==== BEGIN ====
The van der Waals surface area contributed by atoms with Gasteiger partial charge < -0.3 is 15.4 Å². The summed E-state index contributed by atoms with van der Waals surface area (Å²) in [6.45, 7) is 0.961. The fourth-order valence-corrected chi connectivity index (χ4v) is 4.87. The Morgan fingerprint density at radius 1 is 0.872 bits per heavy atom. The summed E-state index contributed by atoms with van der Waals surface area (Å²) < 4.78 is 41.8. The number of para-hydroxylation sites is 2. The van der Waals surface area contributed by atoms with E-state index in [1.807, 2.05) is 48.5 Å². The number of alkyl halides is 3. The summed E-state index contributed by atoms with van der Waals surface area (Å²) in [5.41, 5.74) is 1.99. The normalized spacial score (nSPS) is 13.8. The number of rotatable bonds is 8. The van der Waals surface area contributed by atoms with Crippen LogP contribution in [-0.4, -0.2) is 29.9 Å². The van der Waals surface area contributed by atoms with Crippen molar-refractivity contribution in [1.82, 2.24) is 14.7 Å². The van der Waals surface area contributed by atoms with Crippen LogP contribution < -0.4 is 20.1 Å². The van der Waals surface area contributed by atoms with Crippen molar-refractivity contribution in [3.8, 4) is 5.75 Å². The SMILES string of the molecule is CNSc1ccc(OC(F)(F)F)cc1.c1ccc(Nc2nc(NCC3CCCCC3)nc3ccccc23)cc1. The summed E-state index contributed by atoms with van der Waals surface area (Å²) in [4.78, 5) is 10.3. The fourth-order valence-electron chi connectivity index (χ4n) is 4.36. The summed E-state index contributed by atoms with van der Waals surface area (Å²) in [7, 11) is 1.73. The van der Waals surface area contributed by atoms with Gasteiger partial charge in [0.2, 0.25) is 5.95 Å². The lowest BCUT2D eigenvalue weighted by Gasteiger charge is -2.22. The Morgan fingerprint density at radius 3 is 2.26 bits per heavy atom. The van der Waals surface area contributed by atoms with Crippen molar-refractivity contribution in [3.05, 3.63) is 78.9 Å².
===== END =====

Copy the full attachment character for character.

The van der Waals surface area contributed by atoms with Gasteiger partial charge < -0.3 is 15.4 Å². The summed E-state index contributed by atoms with van der Waals surface area (Å²) in [6.45, 7) is 0.961. The fourth-order valence-corrected chi connectivity index (χ4v) is 4.87. The Morgan fingerprint density at radius 1 is 0.872 bits per heavy atom. The summed E-state index contributed by atoms with van der Waals surface area (Å²) < 4.78 is 41.8. The number of para-hydroxylation sites is 2. The van der Waals surface area contributed by atoms with E-state index in [1.807, 2.05) is 48.5 Å². The number of alkyl halides is 3. The summed E-state index contributed by atoms with van der Waals surface area (Å²) in [5.41, 5.74) is 1.99. The normalized spacial score (nSPS) is 13.8. The number of rotatable bonds is 8. The van der Waals surface area contributed by atoms with Crippen LogP contribution in [-0.4, -0.2) is 29.9 Å². The van der Waals surface area contributed by atoms with Crippen molar-refractivity contribution in [1.82, 2.24) is 14.7 Å². The van der Waals surface area contributed by atoms with Crippen LogP contribution < -0.4 is 20.1 Å². The van der Waals surface area contributed by atoms with Crippen molar-refractivity contribution in [3.8, 4) is 5.75 Å². The SMILES string of the molecule is CNSc1ccc(OC(F)(F)F)cc1.c1ccc(Nc2nc(NCC3CCCCC3)nc3ccccc23)cc1. The summed E-state index contributed by atoms with van der Waals surface area (Å²) in [4.78, 5) is 10.3. The fourth-order valence-electron chi connectivity index (χ4n) is 4.36. The summed E-state index contributed by atoms with van der Waals surface area (Å²) in [7, 11) is 1.73. The van der Waals surface area contributed by atoms with Gasteiger partial charge in [0.2, 0.25) is 5.95 Å². The lowest BCUT2D eigenvalue weighted by Gasteiger charge is -2.22. The Morgan fingerprint density at radius 3 is 2.26 bits per heavy atom. The van der Waals surface area contributed by atoms with Crippen molar-refractivity contribution in [3.05, 3.63) is 78.9 Å².